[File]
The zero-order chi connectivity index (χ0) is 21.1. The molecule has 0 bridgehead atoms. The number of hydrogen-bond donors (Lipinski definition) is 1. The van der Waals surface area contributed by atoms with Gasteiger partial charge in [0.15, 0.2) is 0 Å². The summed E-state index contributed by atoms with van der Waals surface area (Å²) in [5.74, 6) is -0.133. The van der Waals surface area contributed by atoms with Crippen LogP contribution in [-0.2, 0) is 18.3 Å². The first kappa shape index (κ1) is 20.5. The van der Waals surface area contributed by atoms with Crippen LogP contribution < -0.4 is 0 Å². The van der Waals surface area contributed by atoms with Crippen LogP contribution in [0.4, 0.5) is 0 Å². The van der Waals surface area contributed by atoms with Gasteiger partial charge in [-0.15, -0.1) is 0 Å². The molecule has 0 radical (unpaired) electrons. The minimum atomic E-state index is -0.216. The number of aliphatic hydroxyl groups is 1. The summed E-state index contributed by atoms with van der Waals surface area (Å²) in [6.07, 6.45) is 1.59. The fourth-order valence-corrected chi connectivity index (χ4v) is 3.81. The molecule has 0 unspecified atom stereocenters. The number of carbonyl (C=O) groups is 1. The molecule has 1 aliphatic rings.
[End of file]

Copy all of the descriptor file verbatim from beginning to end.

The zero-order chi connectivity index (χ0) is 21.1. The molecule has 0 bridgehead atoms. The number of hydrogen-bond donors (Lipinski definition) is 1. The van der Waals surface area contributed by atoms with Gasteiger partial charge in [0.15, 0.2) is 0 Å². The summed E-state index contributed by atoms with van der Waals surface area (Å²) in [5.74, 6) is -0.133. The van der Waals surface area contributed by atoms with Crippen LogP contribution in [-0.2, 0) is 18.3 Å². The first kappa shape index (κ1) is 20.5. The van der Waals surface area contributed by atoms with Crippen LogP contribution < -0.4 is 0 Å². The van der Waals surface area contributed by atoms with Crippen LogP contribution in [0.4, 0.5) is 0 Å². The van der Waals surface area contributed by atoms with Gasteiger partial charge in [-0.15, -0.1) is 0 Å². The molecule has 0 radical (unpaired) electrons. The minimum atomic E-state index is -0.216. The number of aliphatic hydroxyl groups is 1. The summed E-state index contributed by atoms with van der Waals surface area (Å²) in [6.07, 6.45) is 1.59. The fourth-order valence-corrected chi connectivity index (χ4v) is 3.81. The molecule has 0 unspecified atom stereocenters. The number of carbonyl (C=O) groups is 1. The molecule has 1 aliphatic rings.